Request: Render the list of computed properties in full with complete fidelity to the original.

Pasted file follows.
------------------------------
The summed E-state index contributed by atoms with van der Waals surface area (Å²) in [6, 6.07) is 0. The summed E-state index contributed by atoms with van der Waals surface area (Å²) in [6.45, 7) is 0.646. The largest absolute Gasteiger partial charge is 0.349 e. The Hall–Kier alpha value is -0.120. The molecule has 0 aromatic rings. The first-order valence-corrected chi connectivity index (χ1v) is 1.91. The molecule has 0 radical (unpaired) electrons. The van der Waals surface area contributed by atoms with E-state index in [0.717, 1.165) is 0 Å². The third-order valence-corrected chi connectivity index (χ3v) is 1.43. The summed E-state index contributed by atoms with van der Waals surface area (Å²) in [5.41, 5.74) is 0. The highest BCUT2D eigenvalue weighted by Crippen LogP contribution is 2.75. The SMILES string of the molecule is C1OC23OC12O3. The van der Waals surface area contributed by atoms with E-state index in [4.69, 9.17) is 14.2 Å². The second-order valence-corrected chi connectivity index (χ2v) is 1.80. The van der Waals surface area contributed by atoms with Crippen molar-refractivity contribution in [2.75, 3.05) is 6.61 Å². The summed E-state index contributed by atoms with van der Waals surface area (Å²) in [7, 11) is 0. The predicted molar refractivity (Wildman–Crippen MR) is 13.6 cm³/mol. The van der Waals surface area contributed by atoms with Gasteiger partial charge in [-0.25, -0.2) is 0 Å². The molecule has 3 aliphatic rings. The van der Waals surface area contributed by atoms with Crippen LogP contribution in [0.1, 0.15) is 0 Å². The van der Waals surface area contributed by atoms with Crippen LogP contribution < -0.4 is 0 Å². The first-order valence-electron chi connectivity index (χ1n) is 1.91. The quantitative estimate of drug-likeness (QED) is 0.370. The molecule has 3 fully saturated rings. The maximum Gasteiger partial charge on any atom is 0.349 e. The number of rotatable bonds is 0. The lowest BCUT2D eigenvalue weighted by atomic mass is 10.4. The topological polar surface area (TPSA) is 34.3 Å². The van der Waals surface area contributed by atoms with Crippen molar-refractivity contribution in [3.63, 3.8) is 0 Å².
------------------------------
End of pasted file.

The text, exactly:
The summed E-state index contributed by atoms with van der Waals surface area (Å²) in [6, 6.07) is 0. The summed E-state index contributed by atoms with van der Waals surface area (Å²) in [6.45, 7) is 0.646. The largest absolute Gasteiger partial charge is 0.349 e. The Hall–Kier alpha value is -0.120. The molecule has 0 aromatic rings. The first-order valence-corrected chi connectivity index (χ1v) is 1.91. The molecule has 0 radical (unpaired) electrons. The van der Waals surface area contributed by atoms with E-state index in [0.717, 1.165) is 0 Å². The third-order valence-corrected chi connectivity index (χ3v) is 1.43. The summed E-state index contributed by atoms with van der Waals surface area (Å²) in [5.41, 5.74) is 0. The highest BCUT2D eigenvalue weighted by Crippen LogP contribution is 2.75. The SMILES string of the molecule is C1OC23OC12O3. The van der Waals surface area contributed by atoms with E-state index in [4.69, 9.17) is 14.2 Å². The second-order valence-corrected chi connectivity index (χ2v) is 1.80. The van der Waals surface area contributed by atoms with Crippen molar-refractivity contribution in [2.75, 3.05) is 6.61 Å². The summed E-state index contributed by atoms with van der Waals surface area (Å²) in [7, 11) is 0. The predicted molar refractivity (Wildman–Crippen MR) is 13.6 cm³/mol. The van der Waals surface area contributed by atoms with Gasteiger partial charge in [-0.25, -0.2) is 0 Å². The molecule has 3 aliphatic rings. The van der Waals surface area contributed by atoms with Crippen LogP contribution in [0.1, 0.15) is 0 Å². The van der Waals surface area contributed by atoms with Crippen LogP contribution < -0.4 is 0 Å². The first-order valence-electron chi connectivity index (χ1n) is 1.91. The quantitative estimate of drug-likeness (QED) is 0.370. The molecule has 3 fully saturated rings. The maximum Gasteiger partial charge on any atom is 0.349 e. The number of rotatable bonds is 0. The lowest BCUT2D eigenvalue weighted by atomic mass is 10.4. The topological polar surface area (TPSA) is 34.3 Å². The van der Waals surface area contributed by atoms with Crippen molar-refractivity contribution in [3.63, 3.8) is 0 Å².